Let Your Mouth Overload Your Back
Posted by Elyse Bruce on October 15, 2015
When someone warns you to not let your mouth overload your back, it’s one of many similar idioms including the colloquial Texas phrase that became popular in the 1920s: “Don’t let your alligator mouth overload your hummingbird ass.” It’s also related to the expression that you shouldn’t let your mouth write a check that your butt can’t cash. Or make promises you can’t keep.
In other words, someone who lets their mouth overload their back will talk the talk but prove unable to walk the walk (which is also an idiom).
On April 12, 2015 Tom Aswell’s article in the Louisiana Voice took on the matter of Bobby Jindal’s comments about Indiana’s Religious Freedom Restoration Act as well as the Hilary Clinton email server scandal. The article opened with this paragraph.
My granddad had an admonition for someone (more than once, that someone was me) who he thought was running his mouth off a little too much: “Don’t let your alligator mouth overload your jaybird ass.”
In the Evening News edition of September 7, 1990 the question was asked by a journalist whether President Bush and the United Nations had overstepped their boundaries with comments about Iraq. At the time, Iraq had invaded Kuwait, and both the U.N. Security Council and President Bush immediately denounced Iraq’s actions. They demanded an immediate withdrawal of Iraqi forces, and the restoration of the government of the emir of Kuwait. Carl Rowan began his article with this paragraph.
When I was a schoolboy, saying bravely that I should “teach that schoolyard bully a lesson,” I always had a wise pal who would say, “Never let your mouth overload your ass.”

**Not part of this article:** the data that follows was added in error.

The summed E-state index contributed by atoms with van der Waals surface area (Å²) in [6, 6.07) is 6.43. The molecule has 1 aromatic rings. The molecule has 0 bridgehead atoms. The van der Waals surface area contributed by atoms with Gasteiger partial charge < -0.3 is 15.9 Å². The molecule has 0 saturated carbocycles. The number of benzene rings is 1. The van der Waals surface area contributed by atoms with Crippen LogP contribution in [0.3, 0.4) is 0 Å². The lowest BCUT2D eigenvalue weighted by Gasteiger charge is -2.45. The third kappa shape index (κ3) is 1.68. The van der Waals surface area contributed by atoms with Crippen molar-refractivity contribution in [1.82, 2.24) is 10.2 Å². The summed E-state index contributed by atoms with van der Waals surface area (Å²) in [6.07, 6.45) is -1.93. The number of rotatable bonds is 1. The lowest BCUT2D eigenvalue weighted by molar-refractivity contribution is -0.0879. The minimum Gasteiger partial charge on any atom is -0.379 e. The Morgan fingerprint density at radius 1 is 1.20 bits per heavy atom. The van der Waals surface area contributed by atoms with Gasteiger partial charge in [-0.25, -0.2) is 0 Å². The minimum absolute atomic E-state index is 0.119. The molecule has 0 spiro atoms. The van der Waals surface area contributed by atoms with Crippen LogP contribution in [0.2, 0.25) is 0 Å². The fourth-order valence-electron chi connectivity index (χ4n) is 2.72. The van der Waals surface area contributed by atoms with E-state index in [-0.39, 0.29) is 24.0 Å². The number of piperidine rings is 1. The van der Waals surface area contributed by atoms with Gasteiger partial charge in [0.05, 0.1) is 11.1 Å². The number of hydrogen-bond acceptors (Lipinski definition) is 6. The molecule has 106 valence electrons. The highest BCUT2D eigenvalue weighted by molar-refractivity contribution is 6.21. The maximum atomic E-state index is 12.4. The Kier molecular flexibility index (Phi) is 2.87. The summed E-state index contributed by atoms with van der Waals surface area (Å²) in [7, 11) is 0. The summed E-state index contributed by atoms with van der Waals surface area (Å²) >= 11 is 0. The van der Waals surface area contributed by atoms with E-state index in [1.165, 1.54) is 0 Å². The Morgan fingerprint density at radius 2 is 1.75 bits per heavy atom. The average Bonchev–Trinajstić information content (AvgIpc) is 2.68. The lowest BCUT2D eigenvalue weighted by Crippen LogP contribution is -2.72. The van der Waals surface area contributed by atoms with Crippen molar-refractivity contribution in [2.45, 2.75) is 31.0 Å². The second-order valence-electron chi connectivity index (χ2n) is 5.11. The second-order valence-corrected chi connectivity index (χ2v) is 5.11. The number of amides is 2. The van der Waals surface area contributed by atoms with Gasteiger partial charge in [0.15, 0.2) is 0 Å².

In Volume 11 of the Georgia State Bar Journal published in 1974, the idiom was used on page 32 when the author of the article stated that in his enthusiasm to propose a grand program a year earlier, he had forgotten the old adage about letting his mouth overload his butt.
What this shows is that the idiom in its many variations is as popular now as it’s been in the past regardless of the varying descriptors used to describe the mouth or what the mouth may be overloading.
Because there are many variations of the idiom found over the centuries, Idiomation searched long and hard for the spirit of the idiom. It was found in the Bible in Ecclesiastes 5:6.
“Suffer not thy mouth to cause thy flesh to sin; neither say thou before the angel, that it was an error: wherefore should God be angry at thy voice, and destroy the work of thine hands?”
The Bible passage warns that you shouldn’t let your mouth overload your abilities otherwise you’ll get yourself into trouble when it comes time to back up those words.
What’s your favorite version of this expression? Feel free to share in the Comments Section below.